Carol from May Dreams Gardens (Zone 5), Mary Ann from Gardens of the Wild, Wild West (Zone 6) and I decided, last year, to exchange letters from our vegetable gardens. We had so much fun we’re continuing the tradition this spring and summer. We hope to give everyone an idea of how gardens grow in three different USDA hardiness zones. I garden in Zone 7a, where we’re having the best sort of spring.
Good Morning Garden Buddies,
What a fine morning it is. The sun is shining, and it’s a brisk 47F, but I read the temperature will be climbing to 79F by this afternoon. My friend, Katie, is coming by to get some of my overflow, and I’m going to photograph her garden for the Lowe’s blog. She’s turned a small urban yard into a natural haven for birds, butterflies and all of God’s creatures.
The bok choy is starting to bolt, so I ate it nearly everyday last week in a stir fry. It tastes so good how could I not? The broccoli is forming heads, and Bill (HH) finds this quite a thrill. I’ve only grown broccoli a few times because our springs often turn hot before it gets a chance to set. Not so this spring thus far.
I’m starting to harvest lettuce and spring onions. We’ll have a salad made of thinnings tonight with our dinner. Most of the basic vegetable garden is planted, but I still need one more hill of squash, along with watermelons and cantaloupe. Have you ever eaten a cantaloupe straight from the garden, so ripe, the juice runs down your chin? Well, if not, you should. In rich soil, cantaloupe is easy to grow in warmer climates. The biggest thing to remember about melons and squash is pollination. Because the European honeybee is in such trouble worldwide, there are summers when I need to hand pollinate. When the squash flowers, I’ll show everyone how. It’s easy, but you must get out there and do it, or the little squash just rot on the stem. Unless, of course, native bees and wasps pollinate for us. Another reason to plant lots of flowers near our vegetables.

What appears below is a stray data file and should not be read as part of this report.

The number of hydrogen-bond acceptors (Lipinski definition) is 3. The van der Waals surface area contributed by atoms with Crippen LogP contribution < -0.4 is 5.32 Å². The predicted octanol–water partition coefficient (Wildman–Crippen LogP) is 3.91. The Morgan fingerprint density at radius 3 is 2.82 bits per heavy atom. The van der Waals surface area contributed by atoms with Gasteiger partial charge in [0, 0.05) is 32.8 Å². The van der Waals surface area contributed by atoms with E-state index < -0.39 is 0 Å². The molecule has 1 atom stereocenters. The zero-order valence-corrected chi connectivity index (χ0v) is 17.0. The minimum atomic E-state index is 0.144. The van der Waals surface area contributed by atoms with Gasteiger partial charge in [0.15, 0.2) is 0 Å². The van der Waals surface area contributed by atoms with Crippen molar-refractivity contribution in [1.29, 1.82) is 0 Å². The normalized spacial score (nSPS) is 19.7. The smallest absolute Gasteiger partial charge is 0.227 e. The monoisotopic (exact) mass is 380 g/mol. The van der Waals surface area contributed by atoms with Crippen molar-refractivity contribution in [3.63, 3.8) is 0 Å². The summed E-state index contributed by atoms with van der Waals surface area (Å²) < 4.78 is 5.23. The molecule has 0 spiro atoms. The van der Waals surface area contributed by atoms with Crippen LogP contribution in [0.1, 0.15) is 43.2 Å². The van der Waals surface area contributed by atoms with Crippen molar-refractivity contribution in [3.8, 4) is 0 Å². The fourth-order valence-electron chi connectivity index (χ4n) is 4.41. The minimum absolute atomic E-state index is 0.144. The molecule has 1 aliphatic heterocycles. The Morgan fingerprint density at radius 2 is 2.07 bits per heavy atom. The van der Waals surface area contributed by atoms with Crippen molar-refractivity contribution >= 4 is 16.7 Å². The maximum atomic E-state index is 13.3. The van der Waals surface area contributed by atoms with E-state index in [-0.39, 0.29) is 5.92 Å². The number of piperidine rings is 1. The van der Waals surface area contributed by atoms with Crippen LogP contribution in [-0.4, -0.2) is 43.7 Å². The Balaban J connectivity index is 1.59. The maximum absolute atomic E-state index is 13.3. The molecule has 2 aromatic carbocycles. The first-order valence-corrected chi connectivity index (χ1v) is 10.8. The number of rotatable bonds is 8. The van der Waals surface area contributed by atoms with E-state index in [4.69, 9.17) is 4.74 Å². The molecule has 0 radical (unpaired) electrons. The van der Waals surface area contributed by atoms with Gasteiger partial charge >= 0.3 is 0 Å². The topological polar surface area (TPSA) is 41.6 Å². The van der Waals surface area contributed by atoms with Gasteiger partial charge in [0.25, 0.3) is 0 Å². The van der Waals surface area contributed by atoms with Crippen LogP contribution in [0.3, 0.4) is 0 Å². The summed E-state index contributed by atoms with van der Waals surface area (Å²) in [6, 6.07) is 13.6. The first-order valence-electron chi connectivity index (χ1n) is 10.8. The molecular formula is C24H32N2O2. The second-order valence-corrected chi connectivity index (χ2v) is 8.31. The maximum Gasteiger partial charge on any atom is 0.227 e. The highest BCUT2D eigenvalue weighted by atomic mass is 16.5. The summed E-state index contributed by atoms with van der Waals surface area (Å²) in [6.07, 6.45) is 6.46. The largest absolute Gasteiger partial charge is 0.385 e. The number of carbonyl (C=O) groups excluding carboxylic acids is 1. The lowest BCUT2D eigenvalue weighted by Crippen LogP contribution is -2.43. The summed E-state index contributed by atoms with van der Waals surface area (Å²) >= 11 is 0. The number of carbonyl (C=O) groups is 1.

I’ve noticed the plants in the potager have performed so much better than those in the lower garden. I’ve surmised there are two reasons for this: being four giant containers, the potager warmed much faster; and the lower, back garden is on quite a slant so some of the small seeds seem to have washed a bit.
I had quite a weekend. Saturday, I went to the northeastern outskirts of Oklahoma City to photograph Hugh and Jennifer Stout’s garden for Oklahoma Gardener magazine. They’ve named their hybridizing and nursery business Stout Gardens at Dancing Tree, and they are holding open houses on some weekends. They sell and hybridize both irises and daylilies, and people strolled the beautiful, five-acre garden with clipboards in hand, marking those irises they wanted to buy. Did I buy any? Well, what do you think? I’ll need to find a place to put those spiky leaved pretties. I’m especially enamored of their new cultivar, ‘Backdraft’. Simply amazing color and that gold edge around the falls, yum.
Then, I went with several high school friends for facials in Guthrie. My friend, Martha, lives in an old house which she’s totally renovated. I brought five dozen eggs to share, and this is what Dana wrote me later on Facebook (I hope she doesn’t kill me for posting this):
“I just had my very first FRESH egg breakfast and I’m so happy! Those eggs are the best. I never want another grocery store egg as long as I live. Everyone needs to go out and buy chickens so they can have eggs like that! Not only did they taste fresh but they are so beautiful. What a great way to start the day.”
So, you have it, fresh eggs, fresh veggies, and flowers cut from the garden for your table. Fresh really is best.